‘Turning Red’ Director Domee Shi Says Diversity Among Oscar Animation Noms Is “What Universal Stories Can Look Like”
Alot has changed in Domee Shi’s life since she won an Oscar for her 2018 Pixar short Bao, which follows a Chinese Canadian mother with empty-nest syndrome and a sentient steamed bun. Shi, who began as a story intern at Pixar in 2011 before being hired as a story artist under mentor Pete Docter’s Inside Out, is herself Chinese Canadian with immigrant parents and has learned to embrace her real-life background as inspiration for stories. That included her debut animated feature, Turning Redfor which she just earned her second Oscar nom.
“Four or five years ago, I couldn’t have imagined being here — directing a feature, nominated against Guillermo del Toro and other amazing animation directors and peers,” says Shi. “I learned so much from this experience. I’ve definitely grown in terms of my confidence as a storyteller, as a filmmaker.”
For Shi, this also has served as a reminder of the importance of varied stories and to “celebrate” those from diverse filmmakers: “Storytelling, especially in animation, is a powerful medium in delivering messages to a wide audience.”
Set in Toronto’s Chinatown in the early 2000s, Turning Red follows Mei (voiced by newcomer Rosalie Chiang), a 13-year-old who transforms into a giant red panda when she gets emotional, as she tries to break free from her overbearing mom (Sandra Oh). “The message that a lot of immigrant kids got is just to be small, move smoothly through life, not to make a ruckus,” says Shi. “With this movie, hopefully kids who watch it, parents too, feel empowered to take up space, to be big and loud, to let their inner red pandas out and to be proud of all the things that make them different.”
Shi takes pride in sharing her heritage in her stories and has leaned into what was sometimes a complicated relationship with her mother for inspiration. “It was such a roller coaster of emotions. I felt like that makes such good entertainment,” she says, describing how the dynamic between Mei and her mother at one point fighting, at another being BFFs “felt so much like my own experience. I was driven crazy by my mom, but at the same time I wanted to make her proud and wanted her to shine her light and her adoration and pride onto me.”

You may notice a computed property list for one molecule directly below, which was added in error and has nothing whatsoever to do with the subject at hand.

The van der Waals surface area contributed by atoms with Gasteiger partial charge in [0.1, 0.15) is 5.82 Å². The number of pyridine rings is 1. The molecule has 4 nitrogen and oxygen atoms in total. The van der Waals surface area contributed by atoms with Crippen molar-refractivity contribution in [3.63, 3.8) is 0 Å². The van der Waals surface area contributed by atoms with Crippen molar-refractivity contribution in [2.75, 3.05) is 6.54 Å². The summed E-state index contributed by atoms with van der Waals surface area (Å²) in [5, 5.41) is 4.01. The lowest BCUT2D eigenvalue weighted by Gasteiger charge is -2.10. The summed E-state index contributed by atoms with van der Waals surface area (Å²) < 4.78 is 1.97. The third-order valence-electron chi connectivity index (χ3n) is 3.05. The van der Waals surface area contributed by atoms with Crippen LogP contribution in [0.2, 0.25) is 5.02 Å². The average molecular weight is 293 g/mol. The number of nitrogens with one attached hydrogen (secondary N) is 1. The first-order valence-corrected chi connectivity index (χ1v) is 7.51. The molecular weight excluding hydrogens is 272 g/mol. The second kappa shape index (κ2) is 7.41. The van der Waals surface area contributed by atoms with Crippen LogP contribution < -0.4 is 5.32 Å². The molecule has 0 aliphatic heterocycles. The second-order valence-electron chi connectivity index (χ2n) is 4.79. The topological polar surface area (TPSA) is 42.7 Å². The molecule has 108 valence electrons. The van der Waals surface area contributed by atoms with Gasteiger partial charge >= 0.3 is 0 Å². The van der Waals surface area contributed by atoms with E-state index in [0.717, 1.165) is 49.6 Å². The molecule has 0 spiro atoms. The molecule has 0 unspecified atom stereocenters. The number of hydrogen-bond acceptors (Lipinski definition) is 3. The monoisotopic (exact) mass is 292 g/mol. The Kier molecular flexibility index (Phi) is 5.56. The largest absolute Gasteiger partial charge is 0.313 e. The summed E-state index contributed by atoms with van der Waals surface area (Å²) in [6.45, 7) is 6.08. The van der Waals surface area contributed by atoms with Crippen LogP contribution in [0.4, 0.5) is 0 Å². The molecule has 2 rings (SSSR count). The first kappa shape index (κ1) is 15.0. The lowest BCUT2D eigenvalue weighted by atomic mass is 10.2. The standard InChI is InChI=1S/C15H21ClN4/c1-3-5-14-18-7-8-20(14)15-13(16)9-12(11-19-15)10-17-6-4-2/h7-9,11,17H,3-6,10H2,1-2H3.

She adds with a laugh: “I think we’re good now. I think I got it out of my system, a short and a feature. That’s enough family therapy.”
Reflecting on this year’s Oscar nominations, led by Everything Everywhere All at Once, the genre-bending story of an immigrant family, Shi is energized by where storytelling is headed. “It’s an exciting time right now for Asians in Hollywood and the West,” she says. “With movies like Everything Everywhere, Decision to Leave and long-overdue accolades for actresses like Michelle Yeoh, it shows how small the world is, and it also proves commercially successful stories can have diverse main characters and filmmakers behind the camera. There’s a new definition of what universal stories can look like and who gets to tell them. I also know that it’s work that we have to consistently keep championing, because we could so easily go backward.”
Shi is developing her next project but keeping the details under wraps. She was named a creative vp at Pixar in 2022, leading to new experiences. “I’ve been working with a couple of new directors that I’m really excited about,” she says. “I’m trying my hardest to be a champion for new voices at the studio.” And of those with diverse backgrounds, she adds, “Now that the door is open for filmmakers like me, I’ll hold it open for the next generation.”
This story first appeared in the Jan. 27 issue of The News84Media magazine. Click here to subscribe.
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